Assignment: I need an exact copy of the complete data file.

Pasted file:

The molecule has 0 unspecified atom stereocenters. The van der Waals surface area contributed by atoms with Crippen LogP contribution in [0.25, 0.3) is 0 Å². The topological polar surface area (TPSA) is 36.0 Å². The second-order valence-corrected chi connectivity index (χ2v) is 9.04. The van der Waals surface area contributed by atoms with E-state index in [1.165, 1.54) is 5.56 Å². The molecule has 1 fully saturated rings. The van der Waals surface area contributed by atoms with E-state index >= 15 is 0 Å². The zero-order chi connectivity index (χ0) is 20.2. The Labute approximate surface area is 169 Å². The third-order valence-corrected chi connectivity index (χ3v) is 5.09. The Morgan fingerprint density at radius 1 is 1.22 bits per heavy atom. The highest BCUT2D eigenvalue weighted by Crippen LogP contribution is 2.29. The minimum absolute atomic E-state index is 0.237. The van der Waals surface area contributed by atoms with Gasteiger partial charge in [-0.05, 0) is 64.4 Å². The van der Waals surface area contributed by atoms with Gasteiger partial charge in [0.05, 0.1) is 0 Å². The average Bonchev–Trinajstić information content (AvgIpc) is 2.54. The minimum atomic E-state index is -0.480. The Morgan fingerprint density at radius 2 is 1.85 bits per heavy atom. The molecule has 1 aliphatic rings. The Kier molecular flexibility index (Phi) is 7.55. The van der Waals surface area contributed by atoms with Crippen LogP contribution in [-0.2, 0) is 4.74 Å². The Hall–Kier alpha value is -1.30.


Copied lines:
The molecule has 0 unspecified atom stereocenters. The van der Waals surface area contributed by atoms with Crippen LogP contribution in [0.25, 0.3) is 0 Å². The topological polar surface area (TPSA) is 36.0 Å². The second-order valence-corrected chi connectivity index (χ2v) is 9.04. The van der Waals surface area contributed by atoms with E-state index in [1.165, 1.54) is 5.56 Å². The molecule has 1 fully saturated rings. The van der Waals surface area contributed by atoms with E-state index >= 15 is 0 Å². The zero-order chi connectivity index (χ0) is 20.2. The Labute approximate surface area is 169 Å². The third-order valence-corrected chi connectivity index (χ3v) is 5.09. The Morgan fingerprint density at radius 1 is 1.22 bits per heavy atom. The highest BCUT2D eigenvalue weighted by Crippen LogP contribution is 2.29. The minimum absolute atomic E-state index is 0.237. The van der Waals surface area contributed by atoms with Gasteiger partial charge in [-0.05, 0) is 64.4 Å². The van der Waals surface area contributed by atoms with Gasteiger partial charge in [0.05, 0.1) is 0 Å². The average Bonchev–Trinajstić information content (AvgIpc) is 2.54. The minimum atomic E-state index is -0.480. The Morgan fingerprint density at radius 2 is 1.85 bits per heavy atom. The molecule has 1 aliphatic rings. The Kier molecular flexibility index (Phi) is 7.55. The van der Waals surface area contributed by atoms with Crippen LogP contribution in [-0.2, 0) is 4.74 Å². The Hall–Kier alpha value is -1.30.